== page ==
Nadia Comaneci

From Academic Kids

Comaneci at the 1976 Montreal Olympics
Comaneci at the 1976 Montreal Olympics

Nadia Elena Comaneci (originally Comăneci) (born November 12, 1961) is a Romanian-born gymnast, winner of five Olympic medals, and the first to be awarded a perfect score of 10 in an Olympic gymnastic event. She is considered by some to be one of the greatest athletes in the 20th century and one of the world's greatest gymnasts of all time.

Comaneci was born in Onesti, Romania, the daughter of Gheorghe and Stefania-Alexandrina; she was named after "Nadezhda" ("Hope"), the heroine of a Russian film.

She first competed nationally within Romania in 1970, as a member of her hometown team. She was soon coached by Bela Karolyi and his wife Marta, who would later defect to the United States and become coaches of many great American gymnasts. As a 13-year-old, Comaneci's first major success was at the 1975 European Championships in Skien, Norway, winning three gold medals and one silver. At the Pre-Olympics competition in Montr顬 in 1975 Nadia won the All-Around title. That same year the Associated Press named her their "Athlete of the Year."

At age 14, Comaneci became the star of the 1976 Summer Olympics in Montr顬, Qu颥c. Not only did she become the first gymnast at the Olympics to receive the perfect score of ten (which she repeated 6 more times), she also won three gold medals (individual all-around, balance beam and uneven bars), a silver medal (team all-around) and a bronze (floor exercise). Back home, her success led her to be named a "Hero of Socialist Labor," the youngest Romanian to receive that recognition. Nadia had scored 19 perfect scores before Montreal.

Comaneci successfully defended her European all-around title in 1977, but the Romanian team controversially walked out of the competition during event finals to protest the scoring. An overweight and out of shape Comaneci showed up at the 1978 World Championships. A fall from uneven bars resulted in a 4th place finish, but she won the beam title.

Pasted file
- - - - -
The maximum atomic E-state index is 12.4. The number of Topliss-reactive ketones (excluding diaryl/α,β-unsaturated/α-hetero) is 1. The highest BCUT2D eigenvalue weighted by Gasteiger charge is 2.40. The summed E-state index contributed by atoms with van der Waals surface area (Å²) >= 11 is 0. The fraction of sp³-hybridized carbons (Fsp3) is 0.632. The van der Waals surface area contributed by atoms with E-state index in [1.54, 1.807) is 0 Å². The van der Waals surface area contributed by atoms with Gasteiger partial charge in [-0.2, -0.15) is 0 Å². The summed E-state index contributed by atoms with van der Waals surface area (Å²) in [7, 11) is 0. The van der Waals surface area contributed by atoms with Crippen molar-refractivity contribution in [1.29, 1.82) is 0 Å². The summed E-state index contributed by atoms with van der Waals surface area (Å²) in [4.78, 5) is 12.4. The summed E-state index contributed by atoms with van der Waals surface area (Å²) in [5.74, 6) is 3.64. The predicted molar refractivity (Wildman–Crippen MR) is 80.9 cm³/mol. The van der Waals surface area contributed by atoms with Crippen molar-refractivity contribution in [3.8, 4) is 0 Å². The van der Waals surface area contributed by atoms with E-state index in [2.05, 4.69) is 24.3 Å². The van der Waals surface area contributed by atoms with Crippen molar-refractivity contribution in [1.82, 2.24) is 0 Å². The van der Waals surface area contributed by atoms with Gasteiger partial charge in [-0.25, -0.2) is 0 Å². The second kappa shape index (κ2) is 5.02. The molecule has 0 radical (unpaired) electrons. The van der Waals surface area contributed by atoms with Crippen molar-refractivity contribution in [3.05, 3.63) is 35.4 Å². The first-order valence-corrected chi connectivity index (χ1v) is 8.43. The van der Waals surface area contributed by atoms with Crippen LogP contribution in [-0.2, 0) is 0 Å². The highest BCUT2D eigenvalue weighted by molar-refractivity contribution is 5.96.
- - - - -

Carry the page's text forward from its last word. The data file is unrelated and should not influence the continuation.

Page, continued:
In 1979, a newly slim Comaneci won her third consecutive European overall title (becoming the first gymnast, male or female, to do so). At the World Championships that December, Comaneci led the field after the compulsory competition but was hospitalized prior to the optional portion of the team competition for blood poisoning due to a cut in her wrist from her metal grip buckle. Against doctors' orders, she left the hospital and competed on beam where she scored a 9.95. Her performance helped give the Romanians its first team gold medal.

She participated in the 1980 Summer Olympics, placing second in the all-around to Yelena Davydova In her book "Letters To A Young Gymnast", Nadia explains her defeat by writing "That Day Yelena just performed better". Comaneci retained her Olympic title in the balance beam, tied for the gold medal in the floor exercise, and the Romanian team finish second.

Comaneci retired from competition shortly after these Games. Her last major competition was at The World University Games in Bucharest in 1981 where she won 5 gold medals. However there were allegations of bias on the part of the judges as the Romanians themselves provided half the judges here. Between 1984 and 1989 she was a member of the Romanian Gymnastics Federation and helped coach the Romanian junior gymnasts. In November of 1989, she defected to the United States. Comaneci spent most of her time touring and promoting lines of gymnastics apparel, Jockey underwear, aerobic equipment, and even modelled wedding dresses. In 1994, she was engaged to US gymnast Bart Conner and returned to Romania for the first time since her defection. Comaneci and Conner were married in Romania in April of 1996.

In 1999, Comaneci became the first athlete to be invited to speak at the United Nations to launch the Year 2000 International Year of Volunteers. She is currently busy with gymnastics and charity work around the world. She and her husband own the Bart Conner Gymnastics Academy, Perfect 10 Production Company and several sports equipment shops, and are editors of International Gymnast Magazine.

On June 29, 2001, she became a naturalized citizen of the United States.

Comaneci is the Vice-Chair of the Board Of Directors of International Special Olympics, the Honorary President of Romanian Gymnastics Federation, the Honorary President of Romanian Olympics Committee, the Ambassador Of Sports Of Romania, a Vice President of the Board of Directors of the Muscular Dystrophy Association, and a Member of International Gymnastics Federation Foundation. She has received two Olympic Order awards from the IOC.

In December 2003, her first book, Letters To A Young Gymnast, was published.The book is a biography, answering questions that she has received in letters from fans. Comaneci has started a charity clinic in Bucharest to help orphanage children in Romania.

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